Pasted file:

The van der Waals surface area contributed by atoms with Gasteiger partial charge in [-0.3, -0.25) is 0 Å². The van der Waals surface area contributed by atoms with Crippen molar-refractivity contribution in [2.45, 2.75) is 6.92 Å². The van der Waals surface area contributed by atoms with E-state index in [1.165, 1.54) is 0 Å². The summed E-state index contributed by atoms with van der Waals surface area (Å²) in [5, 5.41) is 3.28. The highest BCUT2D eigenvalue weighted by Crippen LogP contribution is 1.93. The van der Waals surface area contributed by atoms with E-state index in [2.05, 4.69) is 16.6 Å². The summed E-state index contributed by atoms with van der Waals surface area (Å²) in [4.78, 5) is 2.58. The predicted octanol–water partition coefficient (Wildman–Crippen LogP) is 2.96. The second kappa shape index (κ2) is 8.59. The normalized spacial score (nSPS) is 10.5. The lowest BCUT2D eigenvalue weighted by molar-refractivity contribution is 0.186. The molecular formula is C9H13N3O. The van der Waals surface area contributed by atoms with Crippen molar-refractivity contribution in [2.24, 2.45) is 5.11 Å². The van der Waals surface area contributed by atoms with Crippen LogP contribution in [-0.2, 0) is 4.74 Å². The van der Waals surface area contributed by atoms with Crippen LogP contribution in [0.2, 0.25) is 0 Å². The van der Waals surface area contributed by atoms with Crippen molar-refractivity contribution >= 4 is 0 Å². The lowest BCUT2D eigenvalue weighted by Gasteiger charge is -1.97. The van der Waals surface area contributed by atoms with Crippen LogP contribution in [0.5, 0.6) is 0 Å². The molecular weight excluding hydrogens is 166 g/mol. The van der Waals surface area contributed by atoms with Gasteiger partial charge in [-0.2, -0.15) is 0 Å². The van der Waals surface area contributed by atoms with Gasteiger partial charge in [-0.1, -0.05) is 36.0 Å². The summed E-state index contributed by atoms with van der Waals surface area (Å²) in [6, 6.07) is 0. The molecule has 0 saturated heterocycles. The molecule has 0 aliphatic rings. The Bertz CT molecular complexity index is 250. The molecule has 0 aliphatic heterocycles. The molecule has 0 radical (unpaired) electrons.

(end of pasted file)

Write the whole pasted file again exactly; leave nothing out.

The van der Waals surface area contributed by atoms with Gasteiger partial charge in [-0.3, -0.25) is 0 Å². The van der Waals surface area contributed by atoms with Crippen molar-refractivity contribution in [2.45, 2.75) is 6.92 Å². The van der Waals surface area contributed by atoms with E-state index in [1.165, 1.54) is 0 Å². The summed E-state index contributed by atoms with van der Waals surface area (Å²) in [5, 5.41) is 3.28. The highest BCUT2D eigenvalue weighted by Crippen LogP contribution is 1.93. The van der Waals surface area contributed by atoms with E-state index in [2.05, 4.69) is 16.6 Å². The summed E-state index contributed by atoms with van der Waals surface area (Å²) in [4.78, 5) is 2.58. The predicted octanol–water partition coefficient (Wildman–Crippen LogP) is 2.96. The second kappa shape index (κ2) is 8.59. The normalized spacial score (nSPS) is 10.5. The lowest BCUT2D eigenvalue weighted by molar-refractivity contribution is 0.186. The molecular formula is C9H13N3O. The van der Waals surface area contributed by atoms with Crippen molar-refractivity contribution in [2.24, 2.45) is 5.11 Å². The van der Waals surface area contributed by atoms with Crippen LogP contribution in [-0.2, 0) is 4.74 Å². The van der Waals surface area contributed by atoms with Crippen LogP contribution in [0.2, 0.25) is 0 Å². The van der Waals surface area contributed by atoms with Crippen molar-refractivity contribution >= 4 is 0 Å². The lowest BCUT2D eigenvalue weighted by Gasteiger charge is -1.97. The van der Waals surface area contributed by atoms with Crippen LogP contribution in [0.5, 0.6) is 0 Å². The molecular weight excluding hydrogens is 166 g/mol. The van der Waals surface area contributed by atoms with Gasteiger partial charge in [-0.2, -0.15) is 0 Å². The van der Waals surface area contributed by atoms with Gasteiger partial charge in [-0.1, -0.05) is 36.0 Å². The summed E-state index contributed by atoms with van der Waals surface area (Å²) in [6, 6.07) is 0. The molecule has 0 saturated heterocycles. The molecule has 0 aliphatic rings. The Bertz CT molecular complexity index is 250. The molecule has 0 aliphatic heterocycles. The molecule has 0 radical (unpaired) electrons.